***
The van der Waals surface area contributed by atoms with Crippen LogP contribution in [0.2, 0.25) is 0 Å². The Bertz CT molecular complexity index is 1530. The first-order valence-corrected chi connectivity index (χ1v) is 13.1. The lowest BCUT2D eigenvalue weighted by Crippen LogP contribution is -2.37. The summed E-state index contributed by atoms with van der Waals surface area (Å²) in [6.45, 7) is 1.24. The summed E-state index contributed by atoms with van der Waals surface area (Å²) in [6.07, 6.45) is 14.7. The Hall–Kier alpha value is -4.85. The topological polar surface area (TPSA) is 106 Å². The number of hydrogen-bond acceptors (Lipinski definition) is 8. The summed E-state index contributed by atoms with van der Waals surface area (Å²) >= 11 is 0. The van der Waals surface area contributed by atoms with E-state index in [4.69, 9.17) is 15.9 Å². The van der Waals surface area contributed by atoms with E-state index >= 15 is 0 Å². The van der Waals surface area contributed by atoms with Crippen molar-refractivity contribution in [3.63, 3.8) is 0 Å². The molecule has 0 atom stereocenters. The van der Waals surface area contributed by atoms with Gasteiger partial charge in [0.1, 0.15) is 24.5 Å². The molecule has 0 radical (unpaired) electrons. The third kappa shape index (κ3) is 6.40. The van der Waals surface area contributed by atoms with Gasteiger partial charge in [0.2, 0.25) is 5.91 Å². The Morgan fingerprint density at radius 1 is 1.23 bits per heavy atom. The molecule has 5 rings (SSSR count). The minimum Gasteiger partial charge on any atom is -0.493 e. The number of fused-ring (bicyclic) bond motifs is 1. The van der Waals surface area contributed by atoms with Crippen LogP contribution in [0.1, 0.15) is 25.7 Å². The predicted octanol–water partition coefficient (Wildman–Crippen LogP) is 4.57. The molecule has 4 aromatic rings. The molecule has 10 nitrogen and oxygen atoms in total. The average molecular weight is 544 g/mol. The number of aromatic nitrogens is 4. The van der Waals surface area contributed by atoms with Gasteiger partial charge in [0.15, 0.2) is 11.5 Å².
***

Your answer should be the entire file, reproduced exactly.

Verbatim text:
The van der Waals surface area contributed by atoms with Crippen LogP contribution in [0.2, 0.25) is 0 Å². The Bertz CT molecular complexity index is 1530. The first-order valence-corrected chi connectivity index (χ1v) is 13.1. The lowest BCUT2D eigenvalue weighted by Crippen LogP contribution is -2.37. The summed E-state index contributed by atoms with van der Waals surface area (Å²) in [6.45, 7) is 1.24. The summed E-state index contributed by atoms with van der Waals surface area (Å²) in [6.07, 6.45) is 14.7. The Hall–Kier alpha value is -4.85. The topological polar surface area (TPSA) is 106 Å². The number of hydrogen-bond acceptors (Lipinski definition) is 8. The summed E-state index contributed by atoms with van der Waals surface area (Å²) >= 11 is 0. The van der Waals surface area contributed by atoms with E-state index in [4.69, 9.17) is 15.9 Å². The van der Waals surface area contributed by atoms with E-state index >= 15 is 0 Å². The van der Waals surface area contributed by atoms with Crippen molar-refractivity contribution in [3.63, 3.8) is 0 Å². The molecule has 0 atom stereocenters. The van der Waals surface area contributed by atoms with Gasteiger partial charge in [0.1, 0.15) is 24.5 Å². The molecule has 0 radical (unpaired) electrons. The third kappa shape index (κ3) is 6.40. The van der Waals surface area contributed by atoms with Gasteiger partial charge in [0.2, 0.25) is 5.91 Å². The Morgan fingerprint density at radius 1 is 1.23 bits per heavy atom. The molecule has 5 rings (SSSR count). The minimum Gasteiger partial charge on any atom is -0.493 e. The number of fused-ring (bicyclic) bond motifs is 1. The van der Waals surface area contributed by atoms with Crippen LogP contribution in [0.1, 0.15) is 25.7 Å². The predicted octanol–water partition coefficient (Wildman–Crippen LogP) is 4.57. The molecule has 4 aromatic rings. The molecule has 10 nitrogen and oxygen atoms in total. The average molecular weight is 544 g/mol. The number of aromatic nitrogens is 4. The van der Waals surface area contributed by atoms with Gasteiger partial charge in [0.15, 0.2) is 11.5 Å².